However, all of that being said - reklaw, if all you have is access to your mail account through a client on your personal computer, there's no way you can affect forwarding settings yourself, because it sounds like it's being done server-side; a copy of each incoming mail is sent to Hotmail, but the mailbox is, as the error message says, unavailable.

wemayfreeze may be on to something with webmail -- if you access your ISP mail account through a web interface, or have any ability to do so, there may be some settings you can change there that you might have forgotten about, perhaps Hotmail had some instructions to do so at the time you set it up, and you've forgotten about it; or, your ISP allows old passwords to be used, which is strange and ridiculous and unlikely.

I feel sort of bad for all the piling-on that's gone on in here, I can imagine it must be very irritating to ask a question and get these sorts of replies, but I guess I'll shut up about it now.

In summary: even though you will inevitably get a clueless monkey, you'll probably have to talk to your ISP, and you'll probably have to go through reams of escalations to find someone who actually knows how e-mail works and can do something about it. Be adamant, though, about the fact that the mail must be being copy-forwarded to Hotmail by your ISP, because the only other way it can work is if all old passwords continue to work at your ISP, which better damn well be false.

Good luck.
posted by blacklite at 3:43 PM on October 24, 2006

Response by poster: Turns out that there was an option in my ISP's webmail interface to turn off mail forwarding, and that fixed the problem.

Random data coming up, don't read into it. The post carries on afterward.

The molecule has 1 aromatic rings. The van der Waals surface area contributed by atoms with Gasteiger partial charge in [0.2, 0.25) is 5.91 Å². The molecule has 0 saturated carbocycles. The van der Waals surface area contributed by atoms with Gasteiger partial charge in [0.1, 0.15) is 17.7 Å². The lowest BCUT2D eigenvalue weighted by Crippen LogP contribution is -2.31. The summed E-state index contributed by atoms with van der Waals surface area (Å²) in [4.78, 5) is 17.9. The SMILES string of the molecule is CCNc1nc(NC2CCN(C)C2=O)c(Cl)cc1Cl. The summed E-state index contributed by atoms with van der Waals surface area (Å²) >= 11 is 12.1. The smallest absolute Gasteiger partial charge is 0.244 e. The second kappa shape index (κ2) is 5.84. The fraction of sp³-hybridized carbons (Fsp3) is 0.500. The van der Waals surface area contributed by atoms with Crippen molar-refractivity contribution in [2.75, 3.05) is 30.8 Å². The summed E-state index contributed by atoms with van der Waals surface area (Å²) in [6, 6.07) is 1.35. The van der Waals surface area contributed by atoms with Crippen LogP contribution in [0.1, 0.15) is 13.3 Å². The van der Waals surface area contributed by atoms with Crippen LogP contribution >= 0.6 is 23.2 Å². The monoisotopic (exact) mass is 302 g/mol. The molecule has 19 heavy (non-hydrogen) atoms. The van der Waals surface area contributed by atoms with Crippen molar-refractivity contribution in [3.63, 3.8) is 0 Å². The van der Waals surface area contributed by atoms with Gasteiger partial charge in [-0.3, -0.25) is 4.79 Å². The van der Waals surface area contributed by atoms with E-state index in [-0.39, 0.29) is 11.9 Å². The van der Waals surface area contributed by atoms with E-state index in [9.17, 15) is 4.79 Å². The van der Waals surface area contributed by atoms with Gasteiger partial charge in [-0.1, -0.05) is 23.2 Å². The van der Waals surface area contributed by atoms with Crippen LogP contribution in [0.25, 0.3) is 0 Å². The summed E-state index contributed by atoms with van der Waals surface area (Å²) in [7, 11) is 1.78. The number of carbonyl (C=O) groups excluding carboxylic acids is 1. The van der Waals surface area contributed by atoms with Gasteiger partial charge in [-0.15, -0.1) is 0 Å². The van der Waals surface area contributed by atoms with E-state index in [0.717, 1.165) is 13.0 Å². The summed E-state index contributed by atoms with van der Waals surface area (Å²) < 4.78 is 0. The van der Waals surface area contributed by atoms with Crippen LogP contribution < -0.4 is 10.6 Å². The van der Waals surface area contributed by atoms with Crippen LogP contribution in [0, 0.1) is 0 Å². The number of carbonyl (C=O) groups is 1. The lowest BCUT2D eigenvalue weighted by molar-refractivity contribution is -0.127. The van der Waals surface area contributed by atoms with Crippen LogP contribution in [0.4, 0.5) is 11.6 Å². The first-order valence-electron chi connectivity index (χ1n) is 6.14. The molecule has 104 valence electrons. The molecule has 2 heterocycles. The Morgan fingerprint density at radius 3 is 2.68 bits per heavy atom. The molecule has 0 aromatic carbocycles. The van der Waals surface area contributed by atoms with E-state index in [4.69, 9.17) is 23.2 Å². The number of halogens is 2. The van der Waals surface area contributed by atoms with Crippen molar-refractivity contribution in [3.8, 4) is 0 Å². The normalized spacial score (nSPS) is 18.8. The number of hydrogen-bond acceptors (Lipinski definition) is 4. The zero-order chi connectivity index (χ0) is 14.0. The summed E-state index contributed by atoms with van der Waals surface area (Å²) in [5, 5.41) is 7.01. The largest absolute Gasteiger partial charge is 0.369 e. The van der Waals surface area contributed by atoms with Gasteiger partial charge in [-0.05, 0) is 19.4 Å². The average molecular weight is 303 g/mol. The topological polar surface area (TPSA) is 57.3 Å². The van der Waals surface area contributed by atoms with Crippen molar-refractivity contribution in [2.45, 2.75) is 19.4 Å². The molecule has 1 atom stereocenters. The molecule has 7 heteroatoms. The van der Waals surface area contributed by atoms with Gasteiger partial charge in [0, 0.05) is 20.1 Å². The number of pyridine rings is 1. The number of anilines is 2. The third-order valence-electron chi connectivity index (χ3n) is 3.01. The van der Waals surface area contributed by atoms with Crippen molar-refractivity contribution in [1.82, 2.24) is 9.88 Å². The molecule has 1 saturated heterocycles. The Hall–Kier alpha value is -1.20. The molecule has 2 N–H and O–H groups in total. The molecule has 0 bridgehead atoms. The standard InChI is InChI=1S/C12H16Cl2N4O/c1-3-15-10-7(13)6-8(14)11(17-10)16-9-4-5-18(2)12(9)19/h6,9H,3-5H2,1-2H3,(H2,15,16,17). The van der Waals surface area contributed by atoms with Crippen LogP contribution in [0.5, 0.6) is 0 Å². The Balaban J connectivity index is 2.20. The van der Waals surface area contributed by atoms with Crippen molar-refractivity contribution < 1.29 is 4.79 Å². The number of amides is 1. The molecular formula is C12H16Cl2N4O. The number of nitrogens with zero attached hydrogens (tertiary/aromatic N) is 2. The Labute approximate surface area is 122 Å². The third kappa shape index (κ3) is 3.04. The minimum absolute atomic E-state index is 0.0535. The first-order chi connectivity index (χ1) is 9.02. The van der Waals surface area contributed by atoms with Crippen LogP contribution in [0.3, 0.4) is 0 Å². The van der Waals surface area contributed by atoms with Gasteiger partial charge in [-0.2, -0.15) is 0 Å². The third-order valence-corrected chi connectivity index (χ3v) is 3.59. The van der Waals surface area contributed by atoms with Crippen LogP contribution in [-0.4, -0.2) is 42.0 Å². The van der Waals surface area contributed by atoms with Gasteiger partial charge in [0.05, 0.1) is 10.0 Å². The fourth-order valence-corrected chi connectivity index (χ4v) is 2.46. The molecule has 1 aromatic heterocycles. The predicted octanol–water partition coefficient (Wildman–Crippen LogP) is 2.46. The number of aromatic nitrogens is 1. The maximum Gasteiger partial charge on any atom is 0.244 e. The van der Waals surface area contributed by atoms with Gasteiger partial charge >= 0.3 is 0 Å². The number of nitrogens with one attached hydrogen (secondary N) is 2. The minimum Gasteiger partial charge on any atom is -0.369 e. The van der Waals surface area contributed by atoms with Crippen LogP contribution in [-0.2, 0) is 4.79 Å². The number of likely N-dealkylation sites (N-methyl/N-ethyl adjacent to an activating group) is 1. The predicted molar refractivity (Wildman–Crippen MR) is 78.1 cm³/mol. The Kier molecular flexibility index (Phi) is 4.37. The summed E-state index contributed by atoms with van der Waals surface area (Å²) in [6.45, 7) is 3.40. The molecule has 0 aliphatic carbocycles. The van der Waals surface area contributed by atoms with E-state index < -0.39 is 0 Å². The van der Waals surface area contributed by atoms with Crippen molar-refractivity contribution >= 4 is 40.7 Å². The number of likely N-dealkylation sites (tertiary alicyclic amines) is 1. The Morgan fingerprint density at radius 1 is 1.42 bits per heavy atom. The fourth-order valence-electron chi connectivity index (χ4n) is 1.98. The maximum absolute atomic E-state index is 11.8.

BUT - I know, absolutely for sure, that I'd never seen that setting or even, in fact, any of that webmail interface before. Hotmail MUST have changed that for me at some point.
posted by reklaw at 11:32 AM on October 26, 2006

If Hotmail must have changed it, you have a duty to inform your ISP that they are capable of breaking in to their users' accounts and changing their configurations.
posted by mendel at 12:07 PM on October 26, 2006 [2 favorites]

posted by russilwvong at 12:15 PM on October 26, 2006

Yeah, just to be sure other people don't come along and read this thread at some point in the future and get the wrong idea:


Read the MetaTalk thread for more details.
posted by delfuego at 12:20 PM on October 26, 2006 [2 favorites]

Response by poster: OK, for the sake of posterity, future searchers, it's best that you ignore what delfuego just said, considering he doesn't have a clue what he's talking about.
posted by reklaw at 1:23 PM on October 26, 2006

Okay, well I know what I'm talking about so I'll say it:

posted by grouse at 1:48 PM on October 26, 2006 [3 favorites]

Holy sweet Jesus, you're a militantly-ignorant douchebag, reklaw.
posted by delfuego at 2:32 PM on October 26, 2006

Damn, delfuego, chill...
posted by Doohickie at 7:54 PM on October 26, 2006